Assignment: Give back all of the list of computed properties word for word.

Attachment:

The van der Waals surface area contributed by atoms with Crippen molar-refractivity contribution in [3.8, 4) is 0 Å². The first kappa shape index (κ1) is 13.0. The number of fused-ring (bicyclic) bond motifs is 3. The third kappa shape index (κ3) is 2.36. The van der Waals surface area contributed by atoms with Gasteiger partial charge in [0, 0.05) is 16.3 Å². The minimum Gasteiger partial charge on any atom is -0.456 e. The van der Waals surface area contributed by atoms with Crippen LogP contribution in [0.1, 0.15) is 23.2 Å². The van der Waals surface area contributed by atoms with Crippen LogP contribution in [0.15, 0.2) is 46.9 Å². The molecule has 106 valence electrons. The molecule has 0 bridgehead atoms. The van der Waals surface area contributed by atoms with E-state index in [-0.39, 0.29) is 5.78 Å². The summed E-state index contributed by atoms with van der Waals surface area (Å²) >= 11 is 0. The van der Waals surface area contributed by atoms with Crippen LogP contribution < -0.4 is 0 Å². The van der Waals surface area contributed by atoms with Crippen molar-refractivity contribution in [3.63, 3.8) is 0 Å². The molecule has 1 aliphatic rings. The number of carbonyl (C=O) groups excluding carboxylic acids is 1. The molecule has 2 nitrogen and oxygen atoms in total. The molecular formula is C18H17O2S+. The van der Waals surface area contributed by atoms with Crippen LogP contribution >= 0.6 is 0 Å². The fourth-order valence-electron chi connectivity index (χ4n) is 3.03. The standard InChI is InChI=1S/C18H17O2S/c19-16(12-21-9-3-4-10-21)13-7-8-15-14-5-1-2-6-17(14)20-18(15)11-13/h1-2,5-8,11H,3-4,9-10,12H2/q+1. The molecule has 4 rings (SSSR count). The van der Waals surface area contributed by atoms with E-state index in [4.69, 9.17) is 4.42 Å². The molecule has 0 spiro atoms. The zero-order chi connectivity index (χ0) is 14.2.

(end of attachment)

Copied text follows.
The van der Waals surface area contributed by atoms with Crippen molar-refractivity contribution in [3.8, 4) is 0 Å². The first kappa shape index (κ1) is 13.0. The number of fused-ring (bicyclic) bond motifs is 3. The third kappa shape index (κ3) is 2.36. The van der Waals surface area contributed by atoms with Gasteiger partial charge in [0, 0.05) is 16.3 Å². The minimum Gasteiger partial charge on any atom is -0.456 e. The van der Waals surface area contributed by atoms with Crippen LogP contribution in [0.1, 0.15) is 23.2 Å². The van der Waals surface area contributed by atoms with Crippen LogP contribution in [0.15, 0.2) is 46.9 Å². The molecule has 106 valence electrons. The molecule has 0 bridgehead atoms. The van der Waals surface area contributed by atoms with E-state index in [-0.39, 0.29) is 5.78 Å². The summed E-state index contributed by atoms with van der Waals surface area (Å²) >= 11 is 0. The van der Waals surface area contributed by atoms with Crippen LogP contribution < -0.4 is 0 Å². The van der Waals surface area contributed by atoms with Crippen molar-refractivity contribution in [3.63, 3.8) is 0 Å². The molecule has 1 aliphatic rings. The number of carbonyl (C=O) groups excluding carboxylic acids is 1. The molecule has 2 nitrogen and oxygen atoms in total. The molecular formula is C18H17O2S+. The van der Waals surface area contributed by atoms with Crippen LogP contribution >= 0.6 is 0 Å². The fourth-order valence-electron chi connectivity index (χ4n) is 3.03. The standard InChI is InChI=1S/C18H17O2S/c19-16(12-21-9-3-4-10-21)13-7-8-15-14-5-1-2-6-17(14)20-18(15)11-13/h1-2,5-8,11H,3-4,9-10,12H2/q+1. The molecule has 4 rings (SSSR count). The van der Waals surface area contributed by atoms with E-state index in [4.69, 9.17) is 4.42 Å². The molecule has 0 spiro atoms. The zero-order chi connectivity index (χ0) is 14.2.